Haiku Society of America Merit Book Awards for 2018

Haiku Society of America

Merit Book Awards for 2018

Melissa Allen and Brad Bennett, judges


First Place

Peter Newton. The Searchable World. Mapleview Publishing, 2017.

In The Searchable World, Newton shares what he has discovered during his life-long study of the world we live in. We are the lucky recipients of his tide pool of treasures. Newton’s poems are simple yet enduring, personal yet universal, observational yet philosophical. He writes humbly, honestly, and refreshingly. Newton uncovers moments that are familiar, but he examines them in new ways that resonate. He is adept at using less when less will do. We learn about ourselves as Newton measures himself up against what he is observing.


Second Place

Elmedin Kadric. Buying Time. Winchester, VA: Red Moon Press, 2017.

Buying Time, by one of the most interesting new haiku poets to emerge in the last few years, is full of fresh, startling perceptions and razor-sharp language. Several of these haiku seem destined to become new classics (rock paper scissors war; in my voice / briefly / the cave mouth). This collection, which will appeal to readers of many tastes, rewards many rereadings.


Third Place

Carolyn Hall. Calculus of Daylilies. Winchester, VA: Red Moon Press, 2017.

This collection by one of our most esteemed haiku poets is lush with expertly crafted haiku. How does she continue to delight and amaze? As the title suggests, Hall expertly juxtaposes natural garden images with human technology and artifacts. Her language is welcoming and fresh, and her poems are authentic and vulnerable. A handful of political poems are deftly achieved by focusing on the concrete. Hall deliberates over each word, and because of it, we are enriched.


Honorable mentions (unranked, in alphabetical order by author's last name)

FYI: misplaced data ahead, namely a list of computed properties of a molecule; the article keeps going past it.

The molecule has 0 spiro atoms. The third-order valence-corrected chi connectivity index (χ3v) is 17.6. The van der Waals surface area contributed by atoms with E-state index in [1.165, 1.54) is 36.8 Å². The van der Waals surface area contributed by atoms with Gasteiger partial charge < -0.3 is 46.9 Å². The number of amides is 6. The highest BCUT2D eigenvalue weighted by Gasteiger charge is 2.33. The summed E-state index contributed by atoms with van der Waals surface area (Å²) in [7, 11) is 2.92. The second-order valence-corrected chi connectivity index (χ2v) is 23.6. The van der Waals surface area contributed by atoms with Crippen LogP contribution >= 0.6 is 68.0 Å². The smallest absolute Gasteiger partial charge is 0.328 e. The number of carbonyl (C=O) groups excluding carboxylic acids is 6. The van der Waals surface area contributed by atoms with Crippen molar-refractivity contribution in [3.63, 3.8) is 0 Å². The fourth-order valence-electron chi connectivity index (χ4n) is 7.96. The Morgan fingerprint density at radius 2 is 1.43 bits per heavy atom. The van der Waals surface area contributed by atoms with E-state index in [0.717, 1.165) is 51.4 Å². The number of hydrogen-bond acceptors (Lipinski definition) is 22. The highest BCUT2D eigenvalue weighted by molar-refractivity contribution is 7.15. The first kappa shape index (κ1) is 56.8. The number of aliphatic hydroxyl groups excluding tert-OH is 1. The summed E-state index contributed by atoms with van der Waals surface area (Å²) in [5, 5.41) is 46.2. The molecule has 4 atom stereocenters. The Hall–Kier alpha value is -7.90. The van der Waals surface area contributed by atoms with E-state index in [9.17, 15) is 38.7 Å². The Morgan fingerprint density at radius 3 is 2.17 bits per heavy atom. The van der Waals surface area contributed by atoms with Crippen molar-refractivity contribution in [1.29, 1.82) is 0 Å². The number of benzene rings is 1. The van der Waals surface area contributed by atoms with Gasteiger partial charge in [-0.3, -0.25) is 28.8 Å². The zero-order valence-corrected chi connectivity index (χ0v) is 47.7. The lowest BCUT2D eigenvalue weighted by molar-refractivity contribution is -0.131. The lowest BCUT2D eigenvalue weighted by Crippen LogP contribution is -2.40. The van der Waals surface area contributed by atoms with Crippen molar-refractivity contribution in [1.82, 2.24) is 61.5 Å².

Chuck Brickley. Earthshine. Ormskirk, UK: Snapshot Press, 2017.

Earthshine is the subtle sunlight reflected from the Earth that rounds out a crescent moon, and Brickley’s haiku are equally subtle and significant. This quiet but resonant collection is his first and includes his best haiku from over forty years of writing. Each poem is expertly crafted as to appear effortless. Every time we read this book we discover something new. These are pure haiku moments purely illuminated. They heal, they nourish, they leave us feeling hopeful.


Cherie Hunter Day. For Want. Princeton, NJ: Ornithopter Press, 2017.

The poems in this chapbook are full of small things, common things, things that are generally overlooked, but through Day’s eyes expand to take on outsize human importance (thistledown / a fugitive / at flight’s end). Day skillfully connects the human condition to the condition of all the other life forms on the planet, giving a sense of cosmic meaning to our suffering. There’s a sly humor to many of the pieces, too, a combination that encourages rereading.


Kristen Deming. Plum Afternoon. Winchester, VA: Red Moon Press, 2017.